Prescription drugs are dangerous
By Vi Waln
Lakota Country Times Columnist
www.lakotacountrytimes.com The number of people who abuse prescription narcotics is staggering. We all know someone who struggles with an addiction to opioids. These are the people who are constantly searching for prescription pills, such as hydrocodone, morphine or oxycodone. Along with opiate overdoses, some of which have resulted in death, in South Dakota there have been at least 2 deaths attributed to heroin overdoses this year. The number of people who overdose and die from opiates will continue to rise as long as they do not seek treatment. Alcohol has been the scourge of the Lakota people since its introduction to us. Yet, today the number of our people addicted to opiates will soon match, or even surpass, those addicted to alcohol. On the streets of our reservation communities, the widely sought prescription pills are referred to by the slang terms “hydros” or “oxys.” Heroin and opium are illegal drugs which are in the same drug class as these prescription pills. Many people don’t intend to become addicted to pills, but the dependence upon a prescription drug can happen fast. For example, people can become addicted when they are prescribed hydrocodone or oxycodone to manage post-surgery pain. Consequently, it is estimated that at least 78 people die every day from an opioid overdose. The Centers for Disease Control and Prevention (CDC) states that “at least half of all US opioid overdose deaths involve a prescription opioid. In 2014, more than 14,000 people died from overdoses involving prescription opioids.” Data compiled by the CDC also shows that people aged 25-54 years had the highest overdose rates. American Indians or Alaskan Natives have some of the highest overdose rates in this country. In addition, nearly 2 million people in the US either abused or were dependent on prescription opioids in 2014. Obviously, this data proves how dangerous opiates are. Consequently, there have already been several deaths on the Rosebud Reservation unofficially attributed to an opiate overdose by local people. When someone dies from an unintended opiate overdose, the cause of death could be listed as suicide. Death by suicide is one of the highest statistics we have in Indian Country. “To understand the appeal of opioids it is necessary to understand the effects. At low to moderate doses the ‘High’ from opioids is not intoxication or impairing (as with alcohol)," The National Alliance of Advocates for Buprenorphine Treatment states. "It does not feel like alcohol or marijuana, or hallucinogens. It instead provides feelings of intense joy and comfort, more so than can be obtained naturally. It is similar to feelings of great accomplishment, or achievement of a lifetime goal, rather than an impairment. At higher doses, breathing is slowed, eventually to the point of death. This respiratory depression is the cause of overdose deaths.”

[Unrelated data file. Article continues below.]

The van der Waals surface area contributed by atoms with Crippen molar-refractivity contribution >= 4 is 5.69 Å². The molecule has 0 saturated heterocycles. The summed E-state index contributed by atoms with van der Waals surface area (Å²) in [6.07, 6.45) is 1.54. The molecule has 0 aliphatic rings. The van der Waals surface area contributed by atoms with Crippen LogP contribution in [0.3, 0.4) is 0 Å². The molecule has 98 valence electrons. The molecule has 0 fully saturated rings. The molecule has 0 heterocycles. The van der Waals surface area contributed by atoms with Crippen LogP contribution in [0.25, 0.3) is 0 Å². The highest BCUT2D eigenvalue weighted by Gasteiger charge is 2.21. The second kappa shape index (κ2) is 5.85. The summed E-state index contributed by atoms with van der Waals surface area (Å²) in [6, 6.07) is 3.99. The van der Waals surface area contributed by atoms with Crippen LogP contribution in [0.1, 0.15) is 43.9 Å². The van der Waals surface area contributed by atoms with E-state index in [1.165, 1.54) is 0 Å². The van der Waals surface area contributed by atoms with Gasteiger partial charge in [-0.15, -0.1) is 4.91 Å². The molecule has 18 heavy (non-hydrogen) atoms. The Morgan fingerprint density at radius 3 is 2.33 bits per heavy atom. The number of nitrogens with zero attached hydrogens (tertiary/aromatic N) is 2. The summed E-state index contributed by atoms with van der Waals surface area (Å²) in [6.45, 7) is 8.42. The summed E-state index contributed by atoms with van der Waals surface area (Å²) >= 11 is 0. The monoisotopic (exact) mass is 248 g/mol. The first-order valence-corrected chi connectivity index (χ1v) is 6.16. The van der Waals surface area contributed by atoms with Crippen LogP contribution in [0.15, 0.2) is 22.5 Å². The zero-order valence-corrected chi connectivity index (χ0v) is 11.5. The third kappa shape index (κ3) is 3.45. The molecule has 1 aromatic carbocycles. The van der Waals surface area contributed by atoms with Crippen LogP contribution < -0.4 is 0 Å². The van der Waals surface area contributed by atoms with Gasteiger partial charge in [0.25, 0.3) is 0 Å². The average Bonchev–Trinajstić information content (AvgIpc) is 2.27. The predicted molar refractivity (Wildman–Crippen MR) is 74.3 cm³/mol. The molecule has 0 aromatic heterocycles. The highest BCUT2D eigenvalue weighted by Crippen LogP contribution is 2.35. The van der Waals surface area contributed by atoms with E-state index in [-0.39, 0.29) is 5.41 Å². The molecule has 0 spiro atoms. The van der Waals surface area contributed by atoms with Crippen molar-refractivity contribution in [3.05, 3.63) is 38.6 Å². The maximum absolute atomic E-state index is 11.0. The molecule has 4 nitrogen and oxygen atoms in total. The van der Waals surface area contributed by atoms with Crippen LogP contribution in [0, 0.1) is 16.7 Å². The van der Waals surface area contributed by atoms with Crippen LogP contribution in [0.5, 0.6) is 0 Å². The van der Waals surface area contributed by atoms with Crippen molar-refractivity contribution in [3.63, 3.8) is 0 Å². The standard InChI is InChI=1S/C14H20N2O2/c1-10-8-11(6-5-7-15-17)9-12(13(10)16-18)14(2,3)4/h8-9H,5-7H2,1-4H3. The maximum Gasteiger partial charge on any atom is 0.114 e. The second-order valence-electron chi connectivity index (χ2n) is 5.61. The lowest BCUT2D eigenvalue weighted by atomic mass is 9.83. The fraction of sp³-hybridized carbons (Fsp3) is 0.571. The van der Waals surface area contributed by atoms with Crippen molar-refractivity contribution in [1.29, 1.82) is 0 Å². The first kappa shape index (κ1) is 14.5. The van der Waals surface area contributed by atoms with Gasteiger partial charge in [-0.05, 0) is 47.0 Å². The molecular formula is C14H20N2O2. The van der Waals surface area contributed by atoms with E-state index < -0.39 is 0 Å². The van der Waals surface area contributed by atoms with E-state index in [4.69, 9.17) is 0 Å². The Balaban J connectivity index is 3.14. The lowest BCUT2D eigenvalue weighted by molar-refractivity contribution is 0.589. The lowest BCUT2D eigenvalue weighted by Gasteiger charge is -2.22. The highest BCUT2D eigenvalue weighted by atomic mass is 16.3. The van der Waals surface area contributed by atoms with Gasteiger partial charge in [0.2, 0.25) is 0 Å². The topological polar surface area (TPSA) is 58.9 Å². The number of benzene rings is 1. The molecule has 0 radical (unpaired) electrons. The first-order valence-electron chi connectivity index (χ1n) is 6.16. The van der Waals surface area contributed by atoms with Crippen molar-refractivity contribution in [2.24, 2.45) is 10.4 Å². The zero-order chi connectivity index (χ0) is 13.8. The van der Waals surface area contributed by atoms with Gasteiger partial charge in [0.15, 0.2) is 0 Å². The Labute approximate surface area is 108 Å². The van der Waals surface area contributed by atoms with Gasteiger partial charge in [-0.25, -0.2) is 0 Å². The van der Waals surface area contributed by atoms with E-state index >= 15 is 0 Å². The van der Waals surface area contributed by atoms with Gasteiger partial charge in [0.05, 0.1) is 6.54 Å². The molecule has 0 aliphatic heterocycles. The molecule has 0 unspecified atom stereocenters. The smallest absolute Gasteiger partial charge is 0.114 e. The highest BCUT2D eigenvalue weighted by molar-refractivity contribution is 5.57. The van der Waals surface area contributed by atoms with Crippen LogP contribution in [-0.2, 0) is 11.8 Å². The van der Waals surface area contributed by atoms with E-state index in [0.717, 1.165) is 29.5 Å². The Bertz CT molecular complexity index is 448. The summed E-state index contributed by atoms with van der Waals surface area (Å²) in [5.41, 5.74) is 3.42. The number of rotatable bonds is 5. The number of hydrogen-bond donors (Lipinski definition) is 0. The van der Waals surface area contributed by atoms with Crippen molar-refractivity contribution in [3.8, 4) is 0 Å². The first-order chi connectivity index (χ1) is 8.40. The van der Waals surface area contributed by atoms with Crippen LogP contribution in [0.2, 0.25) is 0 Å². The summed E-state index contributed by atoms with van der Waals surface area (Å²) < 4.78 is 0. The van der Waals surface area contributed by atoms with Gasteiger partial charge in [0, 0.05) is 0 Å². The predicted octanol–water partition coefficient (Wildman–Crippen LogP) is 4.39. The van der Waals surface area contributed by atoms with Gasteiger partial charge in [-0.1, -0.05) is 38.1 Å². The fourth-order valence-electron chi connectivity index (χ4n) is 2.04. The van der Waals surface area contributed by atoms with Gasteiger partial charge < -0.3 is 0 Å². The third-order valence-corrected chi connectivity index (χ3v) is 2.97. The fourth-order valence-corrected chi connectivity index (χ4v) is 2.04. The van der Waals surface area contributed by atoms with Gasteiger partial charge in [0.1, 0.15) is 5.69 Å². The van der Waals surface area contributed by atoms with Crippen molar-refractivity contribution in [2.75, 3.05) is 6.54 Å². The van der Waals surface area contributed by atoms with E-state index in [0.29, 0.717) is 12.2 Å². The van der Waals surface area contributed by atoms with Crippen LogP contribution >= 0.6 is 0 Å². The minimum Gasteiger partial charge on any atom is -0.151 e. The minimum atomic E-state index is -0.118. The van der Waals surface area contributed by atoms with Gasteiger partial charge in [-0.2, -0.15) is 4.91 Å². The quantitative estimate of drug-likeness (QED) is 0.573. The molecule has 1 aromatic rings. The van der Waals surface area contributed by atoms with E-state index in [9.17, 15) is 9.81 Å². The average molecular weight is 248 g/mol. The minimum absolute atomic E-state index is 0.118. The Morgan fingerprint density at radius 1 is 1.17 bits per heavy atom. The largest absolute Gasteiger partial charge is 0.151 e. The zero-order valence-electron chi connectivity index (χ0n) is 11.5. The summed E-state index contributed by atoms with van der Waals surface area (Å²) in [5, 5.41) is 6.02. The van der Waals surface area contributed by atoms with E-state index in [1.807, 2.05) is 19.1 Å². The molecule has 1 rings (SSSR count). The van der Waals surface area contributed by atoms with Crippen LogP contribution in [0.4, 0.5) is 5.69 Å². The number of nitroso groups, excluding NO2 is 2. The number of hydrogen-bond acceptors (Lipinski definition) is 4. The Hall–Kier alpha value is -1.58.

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If you are taking opiates for pain, please know there are other ways to manage chronic pain. It takes strength and courage to overcome any addiction. Our children deserve to grow up in homes with adults who are sober and have clear minds. Remember, children will mimic everything you do, including the abuse of alcohol and drugs. Please find a way to get off the pills. You could literally lose your breath by taking those drugs. When you unintentionally take too many hydros or oxys and stop breathing, you’ll likely be just another number driving up the suicide statistics in Indian Country. (Vi Waln is an enrolled citizen of the Sicangu Lakota Nation and is a nationally published journalist.) Find the award-winning Lakota Country Times on the Internet, Facebook and Twitter and download the new Lakota Country Times app today.
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